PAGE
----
For most taxpayers, calculating RMDs is straightforward. For each calendar year, simply divide your account balance as of December 31 of the prior year by your distribution period, determined under the Uniform Lifetime Table using your attained age in that calendar year. This life expectancy table is based on the assumption that you have designated a beneficiary who is exactly 10 years younger than you are. Every IRA owner's and plan participant's calculation is based on the same assumption.
There is one exception to the procedure described above. If your sole designated beneficiary is your spouse, and he or she is more than 10 years younger than you, the calculation of your RMDs may be based on the longer joint and survivor life expectancy of you and your spouse. (These life expectancy factors can be found in IRS Publication 590.) Consequently, if your spouse is your designated beneficiary and is more than 10 years younger than you, you can take your RMDs over a longer payout period than under the Uniform Lifetime Table. If your beneficiary is a nonspouse or a spouse who is not more than 10 years younger than you, you are subject to the shorter payout period under the simplified general rule.
Tip: In order for the younger spouse rule to apply, your spouse must be your sole beneficiary for the entire distribution year. The final regulations specify that your spouse will be considered your sole beneficiary for the entire year if he or she is your sole beneficiary on January 1 of the year, and you do not change your beneficiary during the year. In other words, even if your spouse dies, or you get divorced after January 1, you can use the younger spouse rule for that distribution year (but not for distribution years that follow). In the case of divorce, however, if you designate a new beneficiary prior to the end of the distribution year, you cannot use the younger spouse rule (since your former spouse will not be considered your sole beneficiary for the entire year).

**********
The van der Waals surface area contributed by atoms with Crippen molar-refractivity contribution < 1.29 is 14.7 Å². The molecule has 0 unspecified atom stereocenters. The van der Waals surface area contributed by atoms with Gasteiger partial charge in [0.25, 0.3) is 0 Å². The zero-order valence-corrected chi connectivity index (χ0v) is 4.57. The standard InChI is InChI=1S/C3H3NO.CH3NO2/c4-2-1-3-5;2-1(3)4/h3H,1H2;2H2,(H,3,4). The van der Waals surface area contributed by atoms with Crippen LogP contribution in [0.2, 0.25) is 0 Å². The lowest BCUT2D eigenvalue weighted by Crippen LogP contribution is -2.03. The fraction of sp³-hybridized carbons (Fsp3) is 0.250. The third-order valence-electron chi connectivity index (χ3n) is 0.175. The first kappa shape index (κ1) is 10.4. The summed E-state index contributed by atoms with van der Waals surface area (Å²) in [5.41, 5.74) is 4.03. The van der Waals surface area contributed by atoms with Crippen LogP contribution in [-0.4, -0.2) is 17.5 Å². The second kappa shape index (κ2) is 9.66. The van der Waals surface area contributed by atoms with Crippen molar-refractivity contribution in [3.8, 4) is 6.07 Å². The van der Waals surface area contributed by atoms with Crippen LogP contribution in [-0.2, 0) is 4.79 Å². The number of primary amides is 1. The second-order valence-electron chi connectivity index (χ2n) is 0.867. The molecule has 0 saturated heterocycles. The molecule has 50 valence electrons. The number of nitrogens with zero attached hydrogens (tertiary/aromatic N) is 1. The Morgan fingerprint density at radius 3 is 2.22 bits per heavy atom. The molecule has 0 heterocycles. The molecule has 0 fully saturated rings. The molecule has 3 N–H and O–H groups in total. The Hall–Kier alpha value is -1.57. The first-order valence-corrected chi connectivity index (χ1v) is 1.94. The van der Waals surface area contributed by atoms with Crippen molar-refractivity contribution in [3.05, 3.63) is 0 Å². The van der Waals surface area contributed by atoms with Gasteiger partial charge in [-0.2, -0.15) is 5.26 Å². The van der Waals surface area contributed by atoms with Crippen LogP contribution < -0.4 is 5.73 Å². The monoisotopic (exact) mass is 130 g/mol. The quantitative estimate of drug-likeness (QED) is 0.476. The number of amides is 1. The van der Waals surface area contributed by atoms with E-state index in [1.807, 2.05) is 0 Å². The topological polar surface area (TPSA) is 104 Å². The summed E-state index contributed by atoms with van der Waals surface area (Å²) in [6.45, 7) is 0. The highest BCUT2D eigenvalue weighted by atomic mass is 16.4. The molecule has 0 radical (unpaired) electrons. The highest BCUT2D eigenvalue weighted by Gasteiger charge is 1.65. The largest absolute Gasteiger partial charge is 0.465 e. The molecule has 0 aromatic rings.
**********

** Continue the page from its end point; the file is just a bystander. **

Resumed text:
If you have multiple IRAs, an RMD is calculated separately for each IRA. However, you can withdraw the required amount from any one or more IRAs. Inherited IRAs are not included with your own for this purpose. [Similar rules apply to Section 403(b) accounts.] If you participate in more than one employer retirement plan, your RMD is calculated separately for each plan and must be paid from that plan.
Should you delay your first RMD?
Your first decision is when to take your first RMD. Remember, you have the option of delaying your first distribution until April 1 following the calendar year in which you reach age 70½ (or April 1 following the calendar year in which you retire, in some cases).